Working Principle of n-p-n Transistor

Working Principle of n-p-n Transistor

Working Principle of n-p-n transistor

N-P-N Transistors are three-terminal, three-layer devices that can function as either amplifiers or electronic switches. Here working principle of a “n-p-n transistor” is explained. It is made up of three semiconductor layers: one p-type semiconductor layer and two n-type semiconductor layers.

In figure (a) and (b) electric circuits of a “n-p-n transistor” have been shown. The emitter-base junction, in the left of the figure, has been kept in forward bias. So, n-region is more positive than p region. As a result electrons from is-region can easily come to the p region. That means, electrons from the emitter come to the base. Hence emitter current IE is produced. As electrons enter into the p-type base region so holes in that region intend to combine. But since the base is very thin only a small amount of electrons (about 5%) combine with holes and generate base current IB.

Base-collector junction in the right is kept in reverse bias hence collector region becomes more positive and electrons coming to the base from the emitter is speeded to the n-region. That means n-region or collector collects electrons. While coming through the base some electrons are combined with holes, but about 95% electrons move to the collector region and collector current IC from base to collector is produced. For a very small number of electrons combine with holes in the base region to the base region is made very thin so that presence of electrons here becomes short and lightly doped so that number of holes becomes less.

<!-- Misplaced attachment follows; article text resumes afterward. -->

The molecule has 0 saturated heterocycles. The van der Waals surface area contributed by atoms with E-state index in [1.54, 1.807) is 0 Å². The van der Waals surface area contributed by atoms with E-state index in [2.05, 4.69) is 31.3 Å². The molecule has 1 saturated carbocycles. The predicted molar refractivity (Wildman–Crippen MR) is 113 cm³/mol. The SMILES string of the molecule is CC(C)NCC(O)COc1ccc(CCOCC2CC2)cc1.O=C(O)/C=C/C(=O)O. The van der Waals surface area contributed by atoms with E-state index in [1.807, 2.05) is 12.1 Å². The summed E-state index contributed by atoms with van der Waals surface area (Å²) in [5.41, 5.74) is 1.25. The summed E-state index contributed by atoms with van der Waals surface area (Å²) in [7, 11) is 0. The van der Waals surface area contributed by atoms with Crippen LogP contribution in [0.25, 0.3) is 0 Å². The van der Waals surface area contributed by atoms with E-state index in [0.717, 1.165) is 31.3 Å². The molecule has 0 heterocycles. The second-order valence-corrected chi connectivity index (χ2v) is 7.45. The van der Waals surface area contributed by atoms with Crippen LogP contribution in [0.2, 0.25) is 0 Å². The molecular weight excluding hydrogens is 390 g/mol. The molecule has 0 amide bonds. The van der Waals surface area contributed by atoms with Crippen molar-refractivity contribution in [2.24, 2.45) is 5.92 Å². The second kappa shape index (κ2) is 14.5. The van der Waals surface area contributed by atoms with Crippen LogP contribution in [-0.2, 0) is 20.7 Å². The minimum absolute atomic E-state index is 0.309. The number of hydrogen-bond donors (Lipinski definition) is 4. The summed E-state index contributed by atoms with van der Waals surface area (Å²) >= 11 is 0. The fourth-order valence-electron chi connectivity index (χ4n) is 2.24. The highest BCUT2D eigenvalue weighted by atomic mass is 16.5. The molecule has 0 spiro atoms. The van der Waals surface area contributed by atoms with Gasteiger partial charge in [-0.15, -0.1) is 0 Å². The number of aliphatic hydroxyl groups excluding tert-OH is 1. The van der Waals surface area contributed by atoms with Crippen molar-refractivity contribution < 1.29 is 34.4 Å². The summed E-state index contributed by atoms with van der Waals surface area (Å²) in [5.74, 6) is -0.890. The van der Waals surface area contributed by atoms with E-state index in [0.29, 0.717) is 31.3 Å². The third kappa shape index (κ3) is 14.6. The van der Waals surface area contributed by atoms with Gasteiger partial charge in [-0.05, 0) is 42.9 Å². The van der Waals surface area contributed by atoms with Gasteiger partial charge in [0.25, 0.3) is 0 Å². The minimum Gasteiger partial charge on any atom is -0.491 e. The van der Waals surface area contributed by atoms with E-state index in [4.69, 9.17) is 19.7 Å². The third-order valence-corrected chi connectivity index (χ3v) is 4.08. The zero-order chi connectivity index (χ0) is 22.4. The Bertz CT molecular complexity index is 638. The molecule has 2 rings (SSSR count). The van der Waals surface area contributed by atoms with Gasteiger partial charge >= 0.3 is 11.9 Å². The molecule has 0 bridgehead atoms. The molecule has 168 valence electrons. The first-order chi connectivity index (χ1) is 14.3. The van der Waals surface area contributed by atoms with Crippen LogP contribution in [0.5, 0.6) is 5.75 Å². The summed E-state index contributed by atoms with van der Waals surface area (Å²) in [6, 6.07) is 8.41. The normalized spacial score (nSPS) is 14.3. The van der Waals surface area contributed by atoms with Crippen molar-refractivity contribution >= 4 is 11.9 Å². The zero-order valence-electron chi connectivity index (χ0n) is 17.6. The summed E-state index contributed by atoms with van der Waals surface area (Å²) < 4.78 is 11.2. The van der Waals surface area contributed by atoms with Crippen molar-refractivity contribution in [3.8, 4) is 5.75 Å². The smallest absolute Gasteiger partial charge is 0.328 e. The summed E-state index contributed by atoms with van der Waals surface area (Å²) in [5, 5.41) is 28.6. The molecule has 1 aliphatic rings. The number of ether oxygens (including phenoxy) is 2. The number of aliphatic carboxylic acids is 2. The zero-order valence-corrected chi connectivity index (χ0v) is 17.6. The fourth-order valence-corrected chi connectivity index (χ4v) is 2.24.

In this way, almost total emitter current flows to the collector. So, it is seen that emitter current is the summation of base current and collector current. That means,

IE = IB + IC